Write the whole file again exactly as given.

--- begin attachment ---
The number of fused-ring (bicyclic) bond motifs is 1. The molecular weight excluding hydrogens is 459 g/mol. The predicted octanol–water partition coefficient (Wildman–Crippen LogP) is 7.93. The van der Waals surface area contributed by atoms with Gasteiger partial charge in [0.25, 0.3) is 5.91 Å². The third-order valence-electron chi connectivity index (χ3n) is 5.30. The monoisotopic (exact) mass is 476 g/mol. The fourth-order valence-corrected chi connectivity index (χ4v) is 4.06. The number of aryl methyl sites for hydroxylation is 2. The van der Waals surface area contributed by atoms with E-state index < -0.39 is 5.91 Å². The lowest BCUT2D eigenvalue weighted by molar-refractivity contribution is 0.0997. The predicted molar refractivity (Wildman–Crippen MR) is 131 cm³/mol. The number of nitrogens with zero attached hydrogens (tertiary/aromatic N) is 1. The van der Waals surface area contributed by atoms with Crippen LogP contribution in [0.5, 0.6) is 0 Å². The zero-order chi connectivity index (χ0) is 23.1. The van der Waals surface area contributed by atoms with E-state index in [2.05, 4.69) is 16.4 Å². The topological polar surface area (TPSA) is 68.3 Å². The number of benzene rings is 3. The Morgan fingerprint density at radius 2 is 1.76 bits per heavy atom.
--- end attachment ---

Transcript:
The number of fused-ring (bicyclic) bond motifs is 1. The molecular weight excluding hydrogens is 459 g/mol. The predicted octanol–water partition coefficient (Wildman–Crippen LogP) is 7.93. The van der Waals surface area contributed by atoms with Gasteiger partial charge in [0.25, 0.3) is 5.91 Å². The third-order valence-electron chi connectivity index (χ3n) is 5.30. The monoisotopic (exact) mass is 476 g/mol. The fourth-order valence-corrected chi connectivity index (χ4v) is 4.06. The number of aryl methyl sites for hydroxylation is 2. The van der Waals surface area contributed by atoms with E-state index < -0.39 is 5.91 Å². The lowest BCUT2D eigenvalue weighted by molar-refractivity contribution is 0.0997. The predicted molar refractivity (Wildman–Crippen MR) is 131 cm³/mol. The number of nitrogens with zero attached hydrogens (tertiary/aromatic N) is 1. The van der Waals surface area contributed by atoms with Crippen LogP contribution in [0.5, 0.6) is 0 Å². The zero-order chi connectivity index (χ0) is 23.1. The van der Waals surface area contributed by atoms with E-state index in [2.05, 4.69) is 16.4 Å². The topological polar surface area (TPSA) is 68.3 Å². The number of benzene rings is 3. The Morgan fingerprint density at radius 2 is 1.76 bits per heavy atom.